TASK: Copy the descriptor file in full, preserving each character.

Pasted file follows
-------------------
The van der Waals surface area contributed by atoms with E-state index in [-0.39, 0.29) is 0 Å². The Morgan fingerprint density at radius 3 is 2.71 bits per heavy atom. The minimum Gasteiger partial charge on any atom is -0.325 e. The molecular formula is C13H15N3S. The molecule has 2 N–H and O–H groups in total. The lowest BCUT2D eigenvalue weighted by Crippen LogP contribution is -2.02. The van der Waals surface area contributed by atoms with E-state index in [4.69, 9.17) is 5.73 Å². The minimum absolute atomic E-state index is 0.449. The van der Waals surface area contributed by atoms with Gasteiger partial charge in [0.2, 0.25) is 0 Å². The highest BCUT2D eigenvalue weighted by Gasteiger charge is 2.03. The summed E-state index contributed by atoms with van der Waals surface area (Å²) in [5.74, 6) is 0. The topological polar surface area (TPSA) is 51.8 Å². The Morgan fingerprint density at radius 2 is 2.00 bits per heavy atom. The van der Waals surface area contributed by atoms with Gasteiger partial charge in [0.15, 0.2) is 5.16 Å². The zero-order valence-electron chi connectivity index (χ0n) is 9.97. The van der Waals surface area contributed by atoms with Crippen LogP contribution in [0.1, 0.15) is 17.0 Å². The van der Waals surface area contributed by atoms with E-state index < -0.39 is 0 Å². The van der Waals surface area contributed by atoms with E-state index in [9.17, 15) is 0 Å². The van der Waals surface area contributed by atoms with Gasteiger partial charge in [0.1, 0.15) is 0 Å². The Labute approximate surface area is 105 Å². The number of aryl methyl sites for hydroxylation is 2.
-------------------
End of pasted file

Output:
The van der Waals surface area contributed by atoms with E-state index in [-0.39, 0.29) is 0 Å². The Morgan fingerprint density at radius 3 is 2.71 bits per heavy atom. The minimum Gasteiger partial charge on any atom is -0.325 e. The molecular formula is C13H15N3S. The molecule has 2 N–H and O–H groups in total. The lowest BCUT2D eigenvalue weighted by Crippen LogP contribution is -2.02. The van der Waals surface area contributed by atoms with E-state index in [4.69, 9.17) is 5.73 Å². The minimum absolute atomic E-state index is 0.449. The van der Waals surface area contributed by atoms with Gasteiger partial charge in [0.2, 0.25) is 0 Å². The highest BCUT2D eigenvalue weighted by Gasteiger charge is 2.03. The summed E-state index contributed by atoms with van der Waals surface area (Å²) in [5.74, 6) is 0. The topological polar surface area (TPSA) is 51.8 Å². The Morgan fingerprint density at radius 2 is 2.00 bits per heavy atom. The van der Waals surface area contributed by atoms with Gasteiger partial charge in [0.15, 0.2) is 5.16 Å². The zero-order valence-electron chi connectivity index (χ0n) is 9.97. The van der Waals surface area contributed by atoms with Crippen LogP contribution in [0.1, 0.15) is 17.0 Å². The van der Waals surface area contributed by atoms with E-state index < -0.39 is 0 Å². The van der Waals surface area contributed by atoms with E-state index in [9.17, 15) is 0 Å². The van der Waals surface area contributed by atoms with Gasteiger partial charge in [0.1, 0.15) is 0 Å². The Labute approximate surface area is 105 Å². The number of aryl methyl sites for hydroxylation is 2.